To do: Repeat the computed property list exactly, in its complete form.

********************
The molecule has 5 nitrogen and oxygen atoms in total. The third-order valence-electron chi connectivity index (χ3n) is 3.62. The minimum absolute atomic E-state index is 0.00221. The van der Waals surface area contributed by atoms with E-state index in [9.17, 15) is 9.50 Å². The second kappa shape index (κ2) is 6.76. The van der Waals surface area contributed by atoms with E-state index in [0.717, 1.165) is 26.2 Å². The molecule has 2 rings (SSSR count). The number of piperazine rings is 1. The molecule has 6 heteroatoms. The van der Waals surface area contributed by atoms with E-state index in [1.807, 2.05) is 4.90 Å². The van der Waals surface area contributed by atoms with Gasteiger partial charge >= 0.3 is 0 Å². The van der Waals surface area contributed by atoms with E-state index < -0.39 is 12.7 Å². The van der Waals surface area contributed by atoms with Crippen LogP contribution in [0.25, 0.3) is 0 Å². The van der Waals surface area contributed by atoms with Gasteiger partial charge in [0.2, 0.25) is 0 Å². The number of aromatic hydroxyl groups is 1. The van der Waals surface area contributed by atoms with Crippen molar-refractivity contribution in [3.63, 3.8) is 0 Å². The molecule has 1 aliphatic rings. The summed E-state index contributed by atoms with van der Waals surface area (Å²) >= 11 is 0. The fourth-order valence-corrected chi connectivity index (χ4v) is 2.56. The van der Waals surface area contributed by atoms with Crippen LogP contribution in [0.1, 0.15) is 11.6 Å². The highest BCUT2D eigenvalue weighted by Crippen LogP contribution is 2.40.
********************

The molecule has 5 nitrogen and oxygen atoms in total. The third-order valence-electron chi connectivity index (χ3n) is 3.62. The minimum absolute atomic E-state index is 0.00221. The van der Waals surface area contributed by atoms with E-state index in [9.17, 15) is 9.50 Å². The second kappa shape index (κ2) is 6.76. The van der Waals surface area contributed by atoms with E-state index in [0.717, 1.165) is 26.2 Å². The molecule has 2 rings (SSSR count). The number of piperazine rings is 1. The molecule has 6 heteroatoms. The van der Waals surface area contributed by atoms with E-state index in [1.807, 2.05) is 4.90 Å². The van der Waals surface area contributed by atoms with Gasteiger partial charge >= 0.3 is 0 Å². The van der Waals surface area contributed by atoms with E-state index < -0.39 is 12.7 Å². The van der Waals surface area contributed by atoms with Crippen LogP contribution in [0.25, 0.3) is 0 Å². The van der Waals surface area contributed by atoms with Gasteiger partial charge in [0.2, 0.25) is 0 Å². The number of aromatic hydroxyl groups is 1. The van der Waals surface area contributed by atoms with Crippen molar-refractivity contribution in [3.63, 3.8) is 0 Å². The molecule has 1 aliphatic rings. The summed E-state index contributed by atoms with van der Waals surface area (Å²) >= 11 is 0. The fourth-order valence-corrected chi connectivity index (χ4v) is 2.56. The van der Waals surface area contributed by atoms with Crippen LogP contribution in [0.1, 0.15) is 11.6 Å². The highest BCUT2D eigenvalue weighted by Crippen LogP contribution is 2.40.